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Open AccessArticle

Gendered and Racial Injustices in American Food Systems and Cultures

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School of Social Transformations, Arizona State University, Tempe, AZ 85287-6403, USA
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School of Philosophy, Historical, and Religious Studies, Arizona State University, Tempe, AZ 85281, USA
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The Design School, Arizona State University, Tempe, AZ 85287-6403, USA
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School of Sustainability, Arizona State University, Tempe, AZ 875502, USA
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School for the Future of Innovation in Society, Arizona State University, Tempe, AZ 875603, USA
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School of International Letters and Cultures, Arizona State University, Tempe, AZ 85287-0202, USA
*
Author to whom correspondence should be addressed.
Humanities 2021, 10(2), 66; https://doi.org/10.3390/h10020066
Received: 16 December 2020 / Revised: 25 March 2021 / Accepted: 30 March 2021 / Published: 8 April 2021
(This article belongs to the Special Issue Food Cultures & Critical Sustainability)
Multiple factors create food injustices in the United States. They occur in different societal sectors and traverse multiple scales, from the constrained choices of the industrialized food system to legal and corporate structures that replicate entrenched racial and gender inequalities, to cultural expectations around food preparation and consumption. Such injustices further harm already disadvantaged groups, especially women and racial minorities, while also exacerbating environmental deterioration. This article consists of five sections that employ complementary approaches in the humanities, design studies, and science and technology studies. The authors explore cases that represent structural injustices in the current American food system, including: the racialized and gendered effects of food systems and cultures on both men and women; the misguided and de-territorialized global branding of the Mediterranean Diet as a universal ideal; the role of food safety regulations around microbes in reinforcing racialized food injustices; and the benefits of considering the American food system and all of its parts as designed artifacts that can be redesigned. The article concludes by discussing how achieving food justice can simultaneously promote sustainable food production and consumption practices—a process that, like the article itself, invites scholars and practitioners to actively design our food system in ways that empower different stakeholders and emphasize the importance of collaboration and interconnection. View Full-Text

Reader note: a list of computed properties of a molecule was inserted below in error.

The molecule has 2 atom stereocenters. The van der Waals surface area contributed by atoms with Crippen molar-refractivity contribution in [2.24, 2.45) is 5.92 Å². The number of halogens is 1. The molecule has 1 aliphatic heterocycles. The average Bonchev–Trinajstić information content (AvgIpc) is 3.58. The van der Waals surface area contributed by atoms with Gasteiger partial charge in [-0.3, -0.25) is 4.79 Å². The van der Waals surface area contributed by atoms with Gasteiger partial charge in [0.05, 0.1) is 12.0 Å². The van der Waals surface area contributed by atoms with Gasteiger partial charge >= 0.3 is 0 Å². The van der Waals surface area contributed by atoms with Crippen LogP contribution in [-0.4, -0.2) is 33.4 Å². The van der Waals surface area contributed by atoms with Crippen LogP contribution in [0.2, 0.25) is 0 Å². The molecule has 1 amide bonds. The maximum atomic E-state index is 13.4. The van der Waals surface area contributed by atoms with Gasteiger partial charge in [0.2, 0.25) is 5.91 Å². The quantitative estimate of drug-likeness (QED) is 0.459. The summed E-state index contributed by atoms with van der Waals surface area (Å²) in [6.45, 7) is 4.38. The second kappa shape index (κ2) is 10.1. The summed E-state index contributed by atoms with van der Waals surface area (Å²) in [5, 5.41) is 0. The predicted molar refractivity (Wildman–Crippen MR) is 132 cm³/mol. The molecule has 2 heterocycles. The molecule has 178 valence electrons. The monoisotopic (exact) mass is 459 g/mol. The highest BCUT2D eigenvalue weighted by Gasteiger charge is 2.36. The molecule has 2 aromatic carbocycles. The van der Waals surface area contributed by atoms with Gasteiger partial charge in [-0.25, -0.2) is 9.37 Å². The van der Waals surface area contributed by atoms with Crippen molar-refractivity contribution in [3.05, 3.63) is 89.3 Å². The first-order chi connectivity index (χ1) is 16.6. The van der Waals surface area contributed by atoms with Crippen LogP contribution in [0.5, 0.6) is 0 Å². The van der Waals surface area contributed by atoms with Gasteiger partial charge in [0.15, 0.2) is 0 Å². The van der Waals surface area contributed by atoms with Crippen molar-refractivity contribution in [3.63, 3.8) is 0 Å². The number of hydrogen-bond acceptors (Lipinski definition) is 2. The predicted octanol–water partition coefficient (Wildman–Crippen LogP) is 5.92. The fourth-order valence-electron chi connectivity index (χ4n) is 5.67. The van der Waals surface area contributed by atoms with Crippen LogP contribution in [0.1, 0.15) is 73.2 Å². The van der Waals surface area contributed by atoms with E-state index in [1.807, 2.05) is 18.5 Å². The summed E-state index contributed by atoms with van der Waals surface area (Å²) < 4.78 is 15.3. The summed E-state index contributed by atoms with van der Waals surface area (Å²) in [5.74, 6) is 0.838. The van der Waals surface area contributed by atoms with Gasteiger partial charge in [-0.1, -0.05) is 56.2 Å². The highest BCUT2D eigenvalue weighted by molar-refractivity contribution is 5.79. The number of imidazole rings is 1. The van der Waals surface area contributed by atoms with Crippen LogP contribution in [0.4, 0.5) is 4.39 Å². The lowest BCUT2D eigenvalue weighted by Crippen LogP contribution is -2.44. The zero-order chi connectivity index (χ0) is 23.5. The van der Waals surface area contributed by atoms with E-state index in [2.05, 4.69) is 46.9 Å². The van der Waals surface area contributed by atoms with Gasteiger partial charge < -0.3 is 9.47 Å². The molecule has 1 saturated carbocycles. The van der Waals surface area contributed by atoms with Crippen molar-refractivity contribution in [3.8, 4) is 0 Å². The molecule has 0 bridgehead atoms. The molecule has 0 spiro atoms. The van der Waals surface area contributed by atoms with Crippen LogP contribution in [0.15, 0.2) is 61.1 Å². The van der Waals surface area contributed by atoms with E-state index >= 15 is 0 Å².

Keywords: food systems; race; justice; food safety; diet; design food systems; race; justice; food safety; diet; design
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MDPI and ACS Style

Kitch, S.; McGregor, J.; Mejía, G.M.; El-Sayed, S.; Spackman, C.; Vitullo, J. Gendered and Racial Injustices in American Food Systems and Cultures. Humanities 2021, 10, 66. https://doi.org/10.3390/h10020066

AMA Style

Kitch S, McGregor J, Mejía GM, El-Sayed S, Spackman C, Vitullo J. Gendered and Racial Injustices in American Food Systems and Cultures. Humanities. 2021; 10(2):66. https://doi.org/10.3390/h10020066

Chicago/Turabian Style

Kitch, Sally; McGregor, Joan; Mejía, G. M.; El-Sayed, Sara; Spackman, Christy; Vitullo, Juliann. 2021. "Gendered and Racial Injustices in American Food Systems and Cultures" Humanities 10, no. 2: 66. https://doi.org/10.3390/h10020066

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